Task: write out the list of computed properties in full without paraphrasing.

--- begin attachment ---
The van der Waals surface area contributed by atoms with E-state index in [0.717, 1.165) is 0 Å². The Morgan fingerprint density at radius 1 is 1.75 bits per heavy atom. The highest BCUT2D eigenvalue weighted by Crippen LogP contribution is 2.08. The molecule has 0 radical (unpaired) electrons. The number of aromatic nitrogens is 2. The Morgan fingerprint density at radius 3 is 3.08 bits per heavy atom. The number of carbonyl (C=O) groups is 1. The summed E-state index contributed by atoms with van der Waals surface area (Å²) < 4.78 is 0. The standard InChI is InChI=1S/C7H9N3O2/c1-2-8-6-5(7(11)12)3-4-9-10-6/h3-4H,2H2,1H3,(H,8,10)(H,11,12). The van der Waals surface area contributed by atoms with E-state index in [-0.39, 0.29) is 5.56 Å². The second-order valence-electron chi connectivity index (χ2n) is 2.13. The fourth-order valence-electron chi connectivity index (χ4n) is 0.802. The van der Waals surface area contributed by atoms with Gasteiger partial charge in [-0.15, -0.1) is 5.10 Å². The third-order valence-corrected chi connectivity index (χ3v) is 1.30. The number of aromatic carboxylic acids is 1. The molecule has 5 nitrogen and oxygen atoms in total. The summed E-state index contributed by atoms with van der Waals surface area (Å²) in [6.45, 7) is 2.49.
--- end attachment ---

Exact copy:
The van der Waals surface area contributed by atoms with E-state index in [0.717, 1.165) is 0 Å². The Morgan fingerprint density at radius 1 is 1.75 bits per heavy atom. The highest BCUT2D eigenvalue weighted by Crippen LogP contribution is 2.08. The molecule has 0 radical (unpaired) electrons. The number of aromatic nitrogens is 2. The Morgan fingerprint density at radius 3 is 3.08 bits per heavy atom. The number of carbonyl (C=O) groups is 1. The summed E-state index contributed by atoms with van der Waals surface area (Å²) < 4.78 is 0. The standard InChI is InChI=1S/C7H9N3O2/c1-2-8-6-5(7(11)12)3-4-9-10-6/h3-4H,2H2,1H3,(H,8,10)(H,11,12). The van der Waals surface area contributed by atoms with E-state index in [-0.39, 0.29) is 5.56 Å². The second-order valence-electron chi connectivity index (χ2n) is 2.13. The fourth-order valence-electron chi connectivity index (χ4n) is 0.802. The van der Waals surface area contributed by atoms with Gasteiger partial charge in [-0.15, -0.1) is 5.10 Å². The third-order valence-corrected chi connectivity index (χ3v) is 1.30. The number of aromatic carboxylic acids is 1. The molecule has 5 nitrogen and oxygen atoms in total. The summed E-state index contributed by atoms with van der Waals surface area (Å²) in [6.45, 7) is 2.49.